Lectura de recursos: Efesios 4: 1-16

 

El Padre Nuestro (reza lentamente esto) Padre nuestro que estás en los cielos, santificado sea tu nombre. Venga tu reino, Hágase tu voluntad en la tierra, como en el cielo. Danos hoy nuestro pan de cada día. Y perdona nuestras ofensas, como perdonamos a los que nos ofenden. Y no nos dejes caer en la tentación, sino líbranos del maligno. Para ti es el reino, el poder y la gloria para siempre, Amén.

Wednesday Connection- July 1, 2020

Silence: 2 minutes /Spend time in prayer and silence with God, asking Him to meet with you and speak to you.

“Be still, and know that I am God; – Psalm 46:10

 Confession:

Holy God, when we confess our sins to You, when we don’t cover them up, we are joyful because You lift the burden of our guilt. When we come to You in need, You are our hiding place. You save us from trouble. You protect us with Your constant love. Teach us, Lord, in the ways we should go so that we can live as You intended and rejoice in Your love forever. In Jesus’ Name, Amen.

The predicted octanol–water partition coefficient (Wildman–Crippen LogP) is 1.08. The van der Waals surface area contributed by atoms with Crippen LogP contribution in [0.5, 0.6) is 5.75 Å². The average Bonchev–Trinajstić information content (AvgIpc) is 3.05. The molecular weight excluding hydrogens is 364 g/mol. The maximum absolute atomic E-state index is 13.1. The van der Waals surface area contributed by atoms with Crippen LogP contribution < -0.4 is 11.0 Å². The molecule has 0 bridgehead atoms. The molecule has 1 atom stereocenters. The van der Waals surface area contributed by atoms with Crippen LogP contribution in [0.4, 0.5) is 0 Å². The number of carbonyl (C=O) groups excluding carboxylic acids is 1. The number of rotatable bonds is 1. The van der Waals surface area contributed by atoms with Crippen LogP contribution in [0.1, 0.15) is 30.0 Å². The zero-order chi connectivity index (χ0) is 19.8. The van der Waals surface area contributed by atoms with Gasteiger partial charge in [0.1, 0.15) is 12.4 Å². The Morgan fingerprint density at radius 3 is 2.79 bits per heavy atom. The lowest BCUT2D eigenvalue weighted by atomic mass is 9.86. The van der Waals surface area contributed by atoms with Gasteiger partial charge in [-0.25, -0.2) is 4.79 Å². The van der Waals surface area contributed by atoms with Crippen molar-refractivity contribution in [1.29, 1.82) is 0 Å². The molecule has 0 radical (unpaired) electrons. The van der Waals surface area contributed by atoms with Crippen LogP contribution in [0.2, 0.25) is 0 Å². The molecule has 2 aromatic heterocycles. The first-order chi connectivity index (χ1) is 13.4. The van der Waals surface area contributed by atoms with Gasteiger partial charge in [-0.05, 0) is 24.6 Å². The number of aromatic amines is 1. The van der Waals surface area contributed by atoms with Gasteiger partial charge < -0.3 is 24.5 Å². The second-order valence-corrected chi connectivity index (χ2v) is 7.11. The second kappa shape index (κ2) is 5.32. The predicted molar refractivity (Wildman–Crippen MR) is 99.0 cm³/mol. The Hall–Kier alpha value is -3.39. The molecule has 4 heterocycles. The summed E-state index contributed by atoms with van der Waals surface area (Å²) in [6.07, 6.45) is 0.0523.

Reading & Devotional

Fear not, for I am with you; be not dismayed, for I am your God; I will strengthen you, I will help you, I will uphold you with my righteous right hand.  Isaiah 41:10

What do you do when you are afraid? That is the question that Andrew Brunson asks.  Brunson is a soft-spoken man with a kind-looking face.  He is also a man that knows something about fear.  Brunson is an American pastor who was unjustly imprisoned by the Turkish government for two years, held as a political pawn on outlandish, false charges.   Under three life sentences, he sometimes suffered in solitary confinement and at other times he was jammed in cells that were crowded to double capacity. Brunson was the only non-Muslim.  Conditions alternated between brain-boiling hot in the summer and mind-numbing freezing cold in winter.

Here is a man who can tell you about persecution for his faith.  Here is a man who has lived it.  When he talks of fear, you want to hear what he has to say, what helped him through this terrifying ordeal.